Thailand - Canada could stand to learn some lessons from this Asian nation. Recently passed legislation allowing same-sex marriage is a great step forward for Canada, but the push to accomplish this feat unearthed a current of prejudice against gays, lesbians and bisexuals. According to polls conducted before the bill passed, 52 per cent of Canadians disagree with changing the definition of marriage. That's a far cry from Thailand, where anything goes. The Thais have moved boyond mere tolerance concerning gay rights, and have surged forward into the realm of acceptance - and sometimes even celebration.
Homosexuals are lauded for the major role they play in high society; some preside over soirées at large hotels. Besides socialites, Thailand has had two reputedly gay prime ministers in the past 25 years. Gay Thai men and women are open about their sexuality, and their comfort is reflected in the country's thriving gay scenes.
Thais have Canadians beat hands down in their acceptance of transgendered people. Bangkok is the transsexual capital of the world, and the Thai city of Patong runs a close second. Any visitor to Thailand can probably gleefully (or mournfully, depending on the degree to which they were fooled) recall stories of meeting "lady-boys" - Thai men who dress and behave like women. Often it's only the Adam's apple or deep voice that reveals the secret.
Lady-boys range from those who dress up in drag every now and then to transsexuals who have had a complete sex change. Tomboys, Thai women who dress and act as men, are also common but tend to be less obvious and easier to miss. The widespread acceptance of transgendered people and their prevalence in the service industry gives the impression that Thailand is host to many more transgendered people than other countries.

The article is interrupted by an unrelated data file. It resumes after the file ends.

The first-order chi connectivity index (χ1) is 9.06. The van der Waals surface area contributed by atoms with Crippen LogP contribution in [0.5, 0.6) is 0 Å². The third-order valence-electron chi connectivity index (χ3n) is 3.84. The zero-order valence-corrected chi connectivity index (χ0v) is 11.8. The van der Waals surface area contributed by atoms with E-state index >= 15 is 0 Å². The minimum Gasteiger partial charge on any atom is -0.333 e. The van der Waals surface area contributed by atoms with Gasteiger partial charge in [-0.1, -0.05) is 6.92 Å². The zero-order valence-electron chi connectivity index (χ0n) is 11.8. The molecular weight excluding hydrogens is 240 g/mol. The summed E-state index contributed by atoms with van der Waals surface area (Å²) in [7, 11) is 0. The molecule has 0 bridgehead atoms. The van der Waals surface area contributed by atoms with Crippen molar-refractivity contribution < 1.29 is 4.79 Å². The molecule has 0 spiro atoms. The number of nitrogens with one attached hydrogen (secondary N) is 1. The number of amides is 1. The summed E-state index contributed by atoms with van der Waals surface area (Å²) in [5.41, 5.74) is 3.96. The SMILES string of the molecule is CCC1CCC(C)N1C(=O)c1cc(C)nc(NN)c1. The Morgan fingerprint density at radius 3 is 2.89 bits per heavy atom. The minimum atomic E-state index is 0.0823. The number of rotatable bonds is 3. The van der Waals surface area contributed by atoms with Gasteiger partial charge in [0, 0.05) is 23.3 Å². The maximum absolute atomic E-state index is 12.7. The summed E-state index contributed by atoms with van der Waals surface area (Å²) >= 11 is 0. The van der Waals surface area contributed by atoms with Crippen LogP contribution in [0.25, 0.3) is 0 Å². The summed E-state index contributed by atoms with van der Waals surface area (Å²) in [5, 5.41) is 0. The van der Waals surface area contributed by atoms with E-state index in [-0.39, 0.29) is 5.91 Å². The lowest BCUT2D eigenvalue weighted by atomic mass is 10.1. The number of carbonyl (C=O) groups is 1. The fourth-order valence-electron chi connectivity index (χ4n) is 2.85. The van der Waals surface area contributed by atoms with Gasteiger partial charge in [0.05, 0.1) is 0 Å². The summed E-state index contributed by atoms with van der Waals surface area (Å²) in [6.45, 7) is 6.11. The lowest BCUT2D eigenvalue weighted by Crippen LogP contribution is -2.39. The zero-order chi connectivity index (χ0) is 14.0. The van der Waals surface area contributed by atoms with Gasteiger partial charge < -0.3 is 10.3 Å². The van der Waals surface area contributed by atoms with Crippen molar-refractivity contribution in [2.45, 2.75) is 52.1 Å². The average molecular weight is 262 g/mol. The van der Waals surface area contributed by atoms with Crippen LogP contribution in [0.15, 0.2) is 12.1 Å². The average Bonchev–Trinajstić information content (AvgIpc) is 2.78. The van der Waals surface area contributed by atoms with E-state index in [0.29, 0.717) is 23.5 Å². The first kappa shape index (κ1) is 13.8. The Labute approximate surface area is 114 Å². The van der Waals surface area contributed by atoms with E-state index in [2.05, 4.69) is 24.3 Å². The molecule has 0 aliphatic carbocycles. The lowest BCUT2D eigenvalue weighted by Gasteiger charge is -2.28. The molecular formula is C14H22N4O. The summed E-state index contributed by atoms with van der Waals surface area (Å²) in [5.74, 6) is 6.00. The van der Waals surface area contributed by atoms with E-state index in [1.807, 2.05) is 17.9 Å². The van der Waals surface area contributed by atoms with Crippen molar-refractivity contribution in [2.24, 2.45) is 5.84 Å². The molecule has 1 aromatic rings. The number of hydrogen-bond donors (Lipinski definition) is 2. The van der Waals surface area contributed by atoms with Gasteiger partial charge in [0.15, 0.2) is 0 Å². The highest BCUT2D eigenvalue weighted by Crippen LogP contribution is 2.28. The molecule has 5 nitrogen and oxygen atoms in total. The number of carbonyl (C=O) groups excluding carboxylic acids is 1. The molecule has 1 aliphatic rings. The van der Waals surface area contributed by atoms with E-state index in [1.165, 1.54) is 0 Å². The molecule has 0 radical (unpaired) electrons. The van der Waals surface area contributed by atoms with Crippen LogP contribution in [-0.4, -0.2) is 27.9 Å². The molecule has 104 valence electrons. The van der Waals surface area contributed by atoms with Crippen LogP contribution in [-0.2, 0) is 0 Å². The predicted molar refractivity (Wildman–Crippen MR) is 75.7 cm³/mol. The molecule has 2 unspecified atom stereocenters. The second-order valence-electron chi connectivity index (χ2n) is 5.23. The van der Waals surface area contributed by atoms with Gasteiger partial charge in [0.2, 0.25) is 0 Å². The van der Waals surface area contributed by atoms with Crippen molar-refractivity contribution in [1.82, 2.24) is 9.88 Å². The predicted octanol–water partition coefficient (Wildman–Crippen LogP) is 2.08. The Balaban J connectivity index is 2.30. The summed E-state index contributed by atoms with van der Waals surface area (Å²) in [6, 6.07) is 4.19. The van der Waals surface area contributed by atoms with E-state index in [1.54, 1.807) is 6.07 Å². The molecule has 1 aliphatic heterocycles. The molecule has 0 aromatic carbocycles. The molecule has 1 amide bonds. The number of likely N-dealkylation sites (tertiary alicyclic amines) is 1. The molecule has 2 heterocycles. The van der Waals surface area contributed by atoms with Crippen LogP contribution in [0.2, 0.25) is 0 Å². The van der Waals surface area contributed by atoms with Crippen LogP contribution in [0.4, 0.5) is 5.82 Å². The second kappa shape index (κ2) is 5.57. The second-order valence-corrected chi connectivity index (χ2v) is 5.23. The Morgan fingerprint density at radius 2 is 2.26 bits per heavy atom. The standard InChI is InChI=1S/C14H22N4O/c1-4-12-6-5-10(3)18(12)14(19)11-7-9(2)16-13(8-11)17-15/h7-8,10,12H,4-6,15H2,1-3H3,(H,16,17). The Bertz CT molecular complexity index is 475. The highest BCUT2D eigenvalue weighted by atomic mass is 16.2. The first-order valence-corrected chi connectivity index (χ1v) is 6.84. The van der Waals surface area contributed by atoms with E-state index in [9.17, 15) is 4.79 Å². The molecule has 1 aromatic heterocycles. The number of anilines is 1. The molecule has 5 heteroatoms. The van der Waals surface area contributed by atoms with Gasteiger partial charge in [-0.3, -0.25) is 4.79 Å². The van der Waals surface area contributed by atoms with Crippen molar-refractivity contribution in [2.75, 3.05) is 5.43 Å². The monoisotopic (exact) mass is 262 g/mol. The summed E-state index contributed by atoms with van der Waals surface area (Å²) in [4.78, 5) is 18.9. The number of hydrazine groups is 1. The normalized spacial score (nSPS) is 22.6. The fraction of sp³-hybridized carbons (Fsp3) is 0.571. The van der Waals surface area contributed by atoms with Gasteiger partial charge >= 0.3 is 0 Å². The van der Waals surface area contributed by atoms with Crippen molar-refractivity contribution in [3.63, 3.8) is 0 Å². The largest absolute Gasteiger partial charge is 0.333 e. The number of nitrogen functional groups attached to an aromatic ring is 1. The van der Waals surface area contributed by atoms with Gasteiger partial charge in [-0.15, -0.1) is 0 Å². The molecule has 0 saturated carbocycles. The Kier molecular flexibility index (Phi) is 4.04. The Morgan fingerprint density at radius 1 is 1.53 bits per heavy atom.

Opportunities abound here for lady-boys. The most attractive of them can win fame and fortune in beauty contests and cabarets, while others work in hair salons, restaurants, bars and hotels.
Their careers aren't always so stereotypical; one of the most celebrated lady-boys in Thai history, Nong Toom, was a top Muay Thai boxer. In Muay Thai, the national pastime and one of the world's most brutal sports, fights are filled with rituals, blood and music. With the exception of head butting, all blows are legal.
Nong Toom would enter the ring in full makeup, sometimes even wearing a wig, and intimidate his opponents by blowing kisses and acting effeminate. It worked, and he was Muay Thai's undefeated champion for much of his career.
His foray into boxing was motivated by his desire to save money for a sex change and to financially support his family. Once he accomplished both, he retired from the ring. On December 5, 1999, he completed his transformation into a striking woman at the hands of Bangkok's best surgeons.
These same surgeons have been attracting a different kind of tourist to Bangkok. In Thailand, sex-change operations start at $7,820, way cheaper than in most places. Prices dip even lower if the patient allows the operation to be a demonstration for university students. Visitors from all over Asia, Europe and North America regularly flock to Bangkok in search of the ultimate souvenir: a sex realignment.
Why the high acceptance of difference in Thailand, when the very notion seems foreign to many Canadians?
Most Thais are quick to credit their devotion to Buddhism for their open-minded culture. More than 95 per cent of people in Thailand identify themselves as Theravada Buddhists, a religion with a strong creed of acceptance.
According to Thai interpretations of Buddhist philosophy, as explained to me by one local, what's most important is that you have a good heart. Buddhists also strongly believe that it's predetermined from birth whether a person will be a lady-boy or tomboy.
This philosophy has even influenced national legislation: recent changes to Thailand's constitution allow those who have undergone a sex-change operation to alter their gender on certain legal documents.
Not everyone agrees that Thailand is so open. Some argue that lady-boys are still subject to ridicule from Thais, tourists and the media. They note that lady-boys are often unable to gain employment professionally or in offices, which is the reason why there are so many in the service industry.
But Thailand's embrace of difference still puts Canada to shame. It also poses a challenge to an age-old bias: is the West really more advanced?